NCVO Charity Governance News from Dan Francis

A generation of lockdown trustees

In January, as the UK approached another national lockdown and a year of remote working, it struck me how many trustees I’ve worked with that have never met their fellow board members in person, visited their charity’s offices, and only ever attended virtual board meetings.

I decided to ask these lockdown trustees what their biggest challenges were about joining boards remotely. Two clear responses came through.

  • Building informal relationships – this has undoubtedly been difficult. When you only see faces through infrequent business-focused virtual meetings, it’s much harder to build an understanding of people’s motivations, personal circumstances and to have more generative ideas-based discussions. It’s also harder to read people’s body language and judge reactions.
  • Understanding of the organisation – this includes its staff, the services it runs and the beneficiaries. Amelia Chong, a new trustee at Young Dementia UK, summed this up: ‘One of the most important things you can do as a new trustee is to get to know the charity inside out – the real experiences of its beneficiaries, the views of staff and the inner workings of the board. This is undoubtedly more challenging during a global pandemic without the benefit of being able to visit the charity offices and spend time with key staff’.

Eight lessons

I then asked how trustees had overcome these challenges and to share some top tips. Although it was clear that there’s no simple solution, there was a lot we could learn. Here are the eight lessons I drew out from the responses.

  1. Ask lots of questions and capitalise on being new. More so than ever there is license to probe and ask questions or have preparation meetings to get your head around the history.
  2. Introduce yourself properly to the board. Jules Mason, a new trustee at INASP, flagged that, ‘All the trustees had seen my CV as part of the recruitment process but didn’t know who I was’. Jules used his first meeting to properly inform his fellow trustees about who he was as an individual.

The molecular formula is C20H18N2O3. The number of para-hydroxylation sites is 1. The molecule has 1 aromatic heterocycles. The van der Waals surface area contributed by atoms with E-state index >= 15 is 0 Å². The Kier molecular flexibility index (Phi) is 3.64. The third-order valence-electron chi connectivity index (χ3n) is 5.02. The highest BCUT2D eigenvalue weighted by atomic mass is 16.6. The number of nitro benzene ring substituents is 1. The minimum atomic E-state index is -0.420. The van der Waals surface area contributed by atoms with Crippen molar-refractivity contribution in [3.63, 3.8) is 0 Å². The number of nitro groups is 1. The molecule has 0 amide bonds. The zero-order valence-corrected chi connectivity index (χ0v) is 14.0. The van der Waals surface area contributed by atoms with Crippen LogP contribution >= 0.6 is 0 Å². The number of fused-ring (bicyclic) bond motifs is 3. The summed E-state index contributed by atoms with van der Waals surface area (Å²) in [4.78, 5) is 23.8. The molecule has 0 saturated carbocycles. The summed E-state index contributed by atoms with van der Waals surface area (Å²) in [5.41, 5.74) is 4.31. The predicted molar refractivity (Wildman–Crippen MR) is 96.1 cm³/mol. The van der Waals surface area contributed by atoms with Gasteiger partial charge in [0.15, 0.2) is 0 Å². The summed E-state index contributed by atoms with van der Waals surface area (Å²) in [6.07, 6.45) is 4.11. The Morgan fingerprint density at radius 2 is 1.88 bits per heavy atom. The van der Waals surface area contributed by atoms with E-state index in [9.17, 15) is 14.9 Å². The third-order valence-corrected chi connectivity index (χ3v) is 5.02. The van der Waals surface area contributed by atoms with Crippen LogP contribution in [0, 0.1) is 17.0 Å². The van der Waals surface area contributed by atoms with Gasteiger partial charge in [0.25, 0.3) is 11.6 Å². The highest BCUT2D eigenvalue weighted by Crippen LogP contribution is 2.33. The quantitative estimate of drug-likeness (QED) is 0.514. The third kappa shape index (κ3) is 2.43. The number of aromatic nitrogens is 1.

3. Get involved, volunteer for subcommittees or offer to support on specific projects. Louis Vine of the Goldsmiths Community Association shared: ‘Getting stuck into providing some specialised support to the organisation was a fantastic opportunity to make a positive impact and also get under the hood’.
  4. Create space to connect and chat outside of formal meetings, having face-to-face conversations where possible. Consistently all those that responded said carving out space for the informal discussion, arranging short introductory meetings, with individual trustees and building personal relationships was essential and good use of time.
  5. Do your preparations, even more so than normal. Preparation is always important, but never more so than when you can’t visit the charity.
  6. Capitalise on the advantages. Among challenges, there have been some advantages such as more efficient and accessible meetings. I know I’ve spoken to lots of organisations who for the first time in a long time have not struggled to get a quorum at their AGM for example! Kate Tokley of Barnet Mencap shared her experience that she ‘was much more comfortable and confident applying and being interviewed online. Face-to-face would’ve been much more nerve-racking and I might not have come across so well’.
  7. Work with the chair. Offer feedback and thoughts on how your induction and onboard could be improved, both in terms of what you need to get up to speed and how it might be improved for the future.
  8. Take your time: Lucy Moore, a trustee at the Activity Alliance, pointed out that governing remotely is challenging: it takes time and that we shouldn’t expect things to come as quickly as they might in normal times. There are some advantages to taking things slowly as it allows you to build relationships and understand the context.